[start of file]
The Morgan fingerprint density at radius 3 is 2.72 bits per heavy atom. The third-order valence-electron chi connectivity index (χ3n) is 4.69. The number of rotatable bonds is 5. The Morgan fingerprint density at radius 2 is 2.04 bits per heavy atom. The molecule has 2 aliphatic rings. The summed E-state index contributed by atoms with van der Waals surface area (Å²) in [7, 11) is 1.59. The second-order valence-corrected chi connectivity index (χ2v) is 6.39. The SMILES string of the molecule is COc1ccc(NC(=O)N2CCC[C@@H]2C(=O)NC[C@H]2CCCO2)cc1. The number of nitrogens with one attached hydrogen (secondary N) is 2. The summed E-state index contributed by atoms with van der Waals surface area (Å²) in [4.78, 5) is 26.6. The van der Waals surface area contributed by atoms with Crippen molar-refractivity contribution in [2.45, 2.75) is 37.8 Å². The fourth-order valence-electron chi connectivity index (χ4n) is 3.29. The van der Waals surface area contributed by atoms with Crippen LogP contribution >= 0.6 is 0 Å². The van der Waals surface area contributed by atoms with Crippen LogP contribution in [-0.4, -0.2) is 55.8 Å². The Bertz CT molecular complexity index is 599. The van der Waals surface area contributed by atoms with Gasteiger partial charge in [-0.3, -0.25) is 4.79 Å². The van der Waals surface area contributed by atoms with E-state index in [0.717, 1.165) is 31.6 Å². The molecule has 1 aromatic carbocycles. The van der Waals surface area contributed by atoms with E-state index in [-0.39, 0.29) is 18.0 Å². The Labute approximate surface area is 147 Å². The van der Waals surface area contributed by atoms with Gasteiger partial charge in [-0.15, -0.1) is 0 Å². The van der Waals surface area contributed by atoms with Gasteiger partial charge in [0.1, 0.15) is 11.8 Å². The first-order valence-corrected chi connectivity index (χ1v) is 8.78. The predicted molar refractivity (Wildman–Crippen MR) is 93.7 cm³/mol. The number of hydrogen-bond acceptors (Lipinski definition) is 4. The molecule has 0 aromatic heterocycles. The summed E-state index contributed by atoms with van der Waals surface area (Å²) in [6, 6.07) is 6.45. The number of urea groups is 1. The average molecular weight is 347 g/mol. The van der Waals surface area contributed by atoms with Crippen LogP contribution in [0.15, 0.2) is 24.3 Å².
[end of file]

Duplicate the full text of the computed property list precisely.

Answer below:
The Morgan fingerprint density at radius 3 is 2.72 bits per heavy atom. The third-order valence-electron chi connectivity index (χ3n) is 4.69. The number of rotatable bonds is 5. The Morgan fingerprint density at radius 2 is 2.04 bits per heavy atom. The molecule has 2 aliphatic rings. The summed E-state index contributed by atoms with van der Waals surface area (Å²) in [7, 11) is 1.59. The second-order valence-corrected chi connectivity index (χ2v) is 6.39. The SMILES string of the molecule is COc1ccc(NC(=O)N2CCC[C@@H]2C(=O)NC[C@H]2CCCO2)cc1. The number of nitrogens with one attached hydrogen (secondary N) is 2. The summed E-state index contributed by atoms with van der Waals surface area (Å²) in [4.78, 5) is 26.6. The van der Waals surface area contributed by atoms with Crippen molar-refractivity contribution in [2.45, 2.75) is 37.8 Å². The fourth-order valence-electron chi connectivity index (χ4n) is 3.29. The van der Waals surface area contributed by atoms with Crippen LogP contribution >= 0.6 is 0 Å². The van der Waals surface area contributed by atoms with Crippen LogP contribution in [-0.4, -0.2) is 55.8 Å². The Bertz CT molecular complexity index is 599. The van der Waals surface area contributed by atoms with Gasteiger partial charge in [-0.3, -0.25) is 4.79 Å². The van der Waals surface area contributed by atoms with E-state index in [0.717, 1.165) is 31.6 Å². The molecule has 1 aromatic carbocycles. The van der Waals surface area contributed by atoms with E-state index in [-0.39, 0.29) is 18.0 Å². The Labute approximate surface area is 147 Å². The van der Waals surface area contributed by atoms with Gasteiger partial charge in [-0.15, -0.1) is 0 Å². The van der Waals surface area contributed by atoms with Gasteiger partial charge in [0.1, 0.15) is 11.8 Å². The first-order valence-corrected chi connectivity index (χ1v) is 8.78. The predicted molar refractivity (Wildman–Crippen MR) is 93.7 cm³/mol. The number of hydrogen-bond acceptors (Lipinski definition) is 4. The molecule has 0 aromatic heterocycles. The summed E-state index contributed by atoms with van der Waals surface area (Å²) in [6, 6.07) is 6.45. The number of urea groups is 1. The average molecular weight is 347 g/mol. The van der Waals surface area contributed by atoms with Crippen LogP contribution in [0.15, 0.2) is 24.3 Å².